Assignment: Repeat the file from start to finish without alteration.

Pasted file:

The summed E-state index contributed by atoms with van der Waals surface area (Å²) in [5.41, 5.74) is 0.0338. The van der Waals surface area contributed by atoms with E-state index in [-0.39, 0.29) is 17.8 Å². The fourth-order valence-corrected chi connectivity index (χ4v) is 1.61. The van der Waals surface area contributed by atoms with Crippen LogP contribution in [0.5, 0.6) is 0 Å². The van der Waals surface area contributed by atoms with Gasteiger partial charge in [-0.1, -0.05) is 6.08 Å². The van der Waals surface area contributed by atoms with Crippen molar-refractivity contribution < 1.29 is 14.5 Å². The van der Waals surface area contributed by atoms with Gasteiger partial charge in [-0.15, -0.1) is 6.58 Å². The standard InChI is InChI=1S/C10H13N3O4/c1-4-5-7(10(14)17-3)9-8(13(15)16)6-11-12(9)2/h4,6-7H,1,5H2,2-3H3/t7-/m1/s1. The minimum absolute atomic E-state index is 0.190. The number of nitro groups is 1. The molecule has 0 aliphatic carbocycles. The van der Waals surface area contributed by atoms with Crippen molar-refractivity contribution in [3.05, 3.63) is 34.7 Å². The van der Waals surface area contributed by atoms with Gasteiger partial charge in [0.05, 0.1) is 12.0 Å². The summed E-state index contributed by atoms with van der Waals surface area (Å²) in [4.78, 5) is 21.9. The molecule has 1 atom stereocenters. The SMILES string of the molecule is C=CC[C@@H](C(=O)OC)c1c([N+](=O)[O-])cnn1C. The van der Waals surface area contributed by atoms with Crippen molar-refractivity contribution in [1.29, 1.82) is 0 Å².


The summed E-state index contributed by atoms with van der Waals surface area (Å²) in [5.41, 5.74) is 0.0338. The van der Waals surface area contributed by atoms with E-state index in [-0.39, 0.29) is 17.8 Å². The fourth-order valence-corrected chi connectivity index (χ4v) is 1.61. The van der Waals surface area contributed by atoms with Crippen LogP contribution in [0.5, 0.6) is 0 Å². The van der Waals surface area contributed by atoms with Gasteiger partial charge in [-0.1, -0.05) is 6.08 Å². The van der Waals surface area contributed by atoms with Crippen molar-refractivity contribution < 1.29 is 14.5 Å². The van der Waals surface area contributed by atoms with Gasteiger partial charge in [-0.15, -0.1) is 6.58 Å². The standard InChI is InChI=1S/C10H13N3O4/c1-4-5-7(10(14)17-3)9-8(13(15)16)6-11-12(9)2/h4,6-7H,1,5H2,2-3H3/t7-/m1/s1. The minimum absolute atomic E-state index is 0.190. The number of nitro groups is 1. The molecule has 0 aliphatic carbocycles. The van der Waals surface area contributed by atoms with Crippen molar-refractivity contribution in [3.05, 3.63) is 34.7 Å². The van der Waals surface area contributed by atoms with Gasteiger partial charge in [0.05, 0.1) is 12.0 Å². The summed E-state index contributed by atoms with van der Waals surface area (Å²) in [4.78, 5) is 21.9. The molecule has 1 atom stereocenters. The SMILES string of the molecule is C=CC[C@@H](C(=O)OC)c1c([N+](=O)[O-])cnn1C. The van der Waals surface area contributed by atoms with Crippen molar-refractivity contribution in [1.29, 1.82) is 0 Å².